No More Ear Infections

Troublesome Young Ears

It's not unusual for babies and toddlers to get ear infections. Ninety percent of children have at least one by the time they're 2 years old, according to one study. Anatomy is the main reason little ones are afflicted with ear troubles. The eustachian tubes are angled less steeply in children than in adults, which makes it harder for fluid to drain from the middle ear. And kids' tubes are also shorter, which makes it easier for germs in the throat to work their way up into the middle ear. The muscles that open the tubes and allow fluid to drain (this is what you flex when swallowing to relieve ear pressure) are also not as well developed in babies and toddlers. Plus, young children have a less-mature immune system, so they can't fight off infections as well as adults can. As a result, they're more susceptible to the upper respiratory infections (colds and flus) that can lead to ear infections.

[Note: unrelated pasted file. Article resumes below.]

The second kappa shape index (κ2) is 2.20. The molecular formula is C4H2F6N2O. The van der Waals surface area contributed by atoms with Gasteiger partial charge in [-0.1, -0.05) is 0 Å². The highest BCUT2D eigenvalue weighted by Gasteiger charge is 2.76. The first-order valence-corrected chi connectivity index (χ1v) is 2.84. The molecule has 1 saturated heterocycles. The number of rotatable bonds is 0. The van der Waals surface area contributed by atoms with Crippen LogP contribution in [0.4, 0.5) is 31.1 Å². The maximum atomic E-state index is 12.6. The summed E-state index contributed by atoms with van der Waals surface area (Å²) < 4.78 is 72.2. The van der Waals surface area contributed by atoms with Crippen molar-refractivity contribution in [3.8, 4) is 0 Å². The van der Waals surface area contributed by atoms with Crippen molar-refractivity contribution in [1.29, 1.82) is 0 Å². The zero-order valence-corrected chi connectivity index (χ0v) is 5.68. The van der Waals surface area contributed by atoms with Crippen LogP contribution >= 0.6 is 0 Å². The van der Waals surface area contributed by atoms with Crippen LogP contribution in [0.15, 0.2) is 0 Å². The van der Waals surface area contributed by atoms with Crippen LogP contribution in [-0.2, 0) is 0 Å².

Fortunately, the rate of ear infections declines after age 3, which is when a lot of these factors start to change. However, there are some things that put your child at a greater risk for ear infections even beyond age 3. Frequent ear infections tend to run in families. In the same way that blue eyes or athletic ability is inherited, how well your ear muscles open and close is also passed on. When I have a patient who has had several ear infections, I ask his parents if they also had ear problems as children. Most moms and dads don't remember, but they're often reminded of their ear troubles after talking with their own parents. It's likely that they outgrew the problem by adulthood, and they are relieved to learn that their child probably will too.

Children with allergies are also prone to ear infections. The congestion caused by exposure to dust or pollen blocks the eustachian tubes so they can't drain. This can quickly lead to an ear infection when germs invade. Babies who are born with a cleft palate or Down syndrome are also more likely to get ear infections. The differences in their anatomy make it harder for their eustachian tubes to function properly.

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